In the mid-1980s, Americans were clamoring for a medium-bore, high-velocity pistol cartridge. The 10 mm Auto was developed for the Bren Ten pistol and almost died with it when the gun’s maker encountered business difficulties. Colt literally rescued the cartridge from extinction with an M1911 variant called the Delta Elite. Early loadings of the 10 mm were very hot, but ammunition makers prudently learned to tone them down. Current loads are generally tame, but the hotter ones are about 30 percent more powerful than the .45 ACP. I well remember a handloading exercise with a Bar-Sto-barreled Delta. Careful sequential loading with top components at lower velocities produced the tightest pistol group I can recall. At 25 yards, 10 rounds went into 0.58 inches.
By 1996, American shooters were spending great time and effort on defense-based shooting sports that required a lot of attention to the power level, or kinetic energy, developed by a load. Since it was for competition, everyone wanted the lowest energy possible, as long as it made the major caliber floor. That’s because it was easier to shoot. Working with Winchester, Colt developed Government Models chambered for a new cartridge called the 9x23 mm Winchester. A brilliantly engineered cartridge, the 9x23 mm appears to be a 9 mm Luger case extended by 4 millimeters. It is actually much more than that, since the case web is specifically built to accept high pressures. For some reason, the 9x23 mm never really caught on and disappeared from the scene. It was exceptionally hot, driving a 124-grain, 0.355-inch bullet to almost 1,500 fps. I have reloading data from an impeccable source that goes well beyond that. Like the high-performance 10 mm Auto before it, the 9x23 mm produced stresses that were hard on the rugged M1911 platform and harder still on shooters unaccustomed to recoil and muzzle blast.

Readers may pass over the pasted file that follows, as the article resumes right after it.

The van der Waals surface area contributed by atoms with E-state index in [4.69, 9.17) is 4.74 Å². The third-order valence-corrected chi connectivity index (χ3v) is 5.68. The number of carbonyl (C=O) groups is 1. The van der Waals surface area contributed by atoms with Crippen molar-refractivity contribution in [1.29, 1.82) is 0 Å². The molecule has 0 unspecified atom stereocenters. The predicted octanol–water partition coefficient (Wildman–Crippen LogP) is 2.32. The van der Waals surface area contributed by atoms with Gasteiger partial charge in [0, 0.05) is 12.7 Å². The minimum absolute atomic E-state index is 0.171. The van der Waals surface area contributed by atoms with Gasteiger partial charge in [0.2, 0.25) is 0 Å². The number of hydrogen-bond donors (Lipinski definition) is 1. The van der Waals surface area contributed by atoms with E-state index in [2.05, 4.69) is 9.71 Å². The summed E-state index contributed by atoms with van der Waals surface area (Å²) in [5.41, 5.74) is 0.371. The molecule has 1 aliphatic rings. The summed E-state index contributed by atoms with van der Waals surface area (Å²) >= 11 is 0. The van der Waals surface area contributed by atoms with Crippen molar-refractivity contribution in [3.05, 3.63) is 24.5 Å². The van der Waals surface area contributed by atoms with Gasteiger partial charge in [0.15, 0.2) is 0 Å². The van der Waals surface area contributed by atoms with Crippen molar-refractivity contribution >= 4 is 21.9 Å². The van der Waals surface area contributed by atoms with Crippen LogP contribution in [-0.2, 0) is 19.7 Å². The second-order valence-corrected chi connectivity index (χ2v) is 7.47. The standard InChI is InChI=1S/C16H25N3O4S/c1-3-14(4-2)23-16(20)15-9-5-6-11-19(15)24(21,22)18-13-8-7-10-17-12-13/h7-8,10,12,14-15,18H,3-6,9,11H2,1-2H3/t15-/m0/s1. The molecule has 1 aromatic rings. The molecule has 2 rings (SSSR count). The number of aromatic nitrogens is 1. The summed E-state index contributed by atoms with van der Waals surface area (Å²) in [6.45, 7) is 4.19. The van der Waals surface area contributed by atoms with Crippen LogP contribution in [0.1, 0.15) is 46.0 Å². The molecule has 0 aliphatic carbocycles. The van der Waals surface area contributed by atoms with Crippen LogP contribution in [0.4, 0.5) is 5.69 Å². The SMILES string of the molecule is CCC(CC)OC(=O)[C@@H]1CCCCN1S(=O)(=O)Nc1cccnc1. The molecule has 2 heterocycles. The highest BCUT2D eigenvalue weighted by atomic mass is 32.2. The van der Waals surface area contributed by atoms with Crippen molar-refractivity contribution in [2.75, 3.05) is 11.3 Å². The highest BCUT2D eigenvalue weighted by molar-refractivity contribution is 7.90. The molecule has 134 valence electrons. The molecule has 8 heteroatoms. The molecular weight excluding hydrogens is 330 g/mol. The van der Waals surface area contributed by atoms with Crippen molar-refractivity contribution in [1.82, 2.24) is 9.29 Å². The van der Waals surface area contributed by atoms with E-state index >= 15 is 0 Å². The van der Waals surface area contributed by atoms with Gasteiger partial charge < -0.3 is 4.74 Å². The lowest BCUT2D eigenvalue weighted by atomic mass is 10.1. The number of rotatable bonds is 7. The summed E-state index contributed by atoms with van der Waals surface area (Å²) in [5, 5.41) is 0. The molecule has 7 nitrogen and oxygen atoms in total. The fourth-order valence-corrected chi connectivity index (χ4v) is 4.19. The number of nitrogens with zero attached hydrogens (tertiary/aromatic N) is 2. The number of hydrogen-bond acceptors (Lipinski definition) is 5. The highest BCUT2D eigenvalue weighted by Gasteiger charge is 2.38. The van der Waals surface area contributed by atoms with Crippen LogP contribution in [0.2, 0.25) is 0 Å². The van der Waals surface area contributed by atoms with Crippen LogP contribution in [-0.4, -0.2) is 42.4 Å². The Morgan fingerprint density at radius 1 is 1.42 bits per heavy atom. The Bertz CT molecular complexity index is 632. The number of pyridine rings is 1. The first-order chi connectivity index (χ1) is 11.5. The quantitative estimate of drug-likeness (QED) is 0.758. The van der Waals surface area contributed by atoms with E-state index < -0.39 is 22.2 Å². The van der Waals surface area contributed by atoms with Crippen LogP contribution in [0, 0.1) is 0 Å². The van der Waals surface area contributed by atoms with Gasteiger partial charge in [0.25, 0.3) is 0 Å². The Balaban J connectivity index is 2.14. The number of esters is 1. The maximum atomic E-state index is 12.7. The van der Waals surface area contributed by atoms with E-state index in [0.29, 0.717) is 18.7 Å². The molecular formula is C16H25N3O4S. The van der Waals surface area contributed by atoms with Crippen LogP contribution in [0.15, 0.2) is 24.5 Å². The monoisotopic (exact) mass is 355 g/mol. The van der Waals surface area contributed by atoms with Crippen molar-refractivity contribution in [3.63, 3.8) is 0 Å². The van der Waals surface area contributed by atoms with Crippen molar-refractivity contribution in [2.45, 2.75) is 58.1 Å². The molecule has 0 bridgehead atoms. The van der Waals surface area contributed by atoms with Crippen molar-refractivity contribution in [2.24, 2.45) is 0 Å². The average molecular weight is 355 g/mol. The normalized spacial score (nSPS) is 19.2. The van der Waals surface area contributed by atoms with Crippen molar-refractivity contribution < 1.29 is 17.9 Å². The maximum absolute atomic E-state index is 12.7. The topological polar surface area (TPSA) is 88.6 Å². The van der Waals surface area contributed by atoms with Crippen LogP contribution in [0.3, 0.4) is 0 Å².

Smith & Wesson joined forces with Winchester Ammunition to produce one of the most popular new cartridges ever offered. In order to split the difference between the magazine capacity of the popular 9 mm guns and the decisive power of the big bores, the Winchester/S&W effort produced the .40 S&W in 1990. Colt had no real need to get into that business, so it chambered only a few M1911 models in that highly interesting caliber. In one of the “little” M1911s—Defender or Officer’s ACP—the .40 S&W starts to make some sense. Also, there are two different men in my circle of gun friends who have reported handling full-size Colt M1911s in .40 S&W.
That’s it—twelve chamberings—in just more than a century of M1911 gunmaking at Colt. The preceding listing is as complete and accurate as I can make it, but I concede the possibility that something was left out. In that regard, I know about the 9.8 mm Colt/9.65 mm Browning. I don’t consider that to be a true M1911 pistol. If anyone can tell me of other calibers originally chambered at Colt’s of Hartford in a true M1911, please write and tell me. I will ensure that shooters everywhere get the word.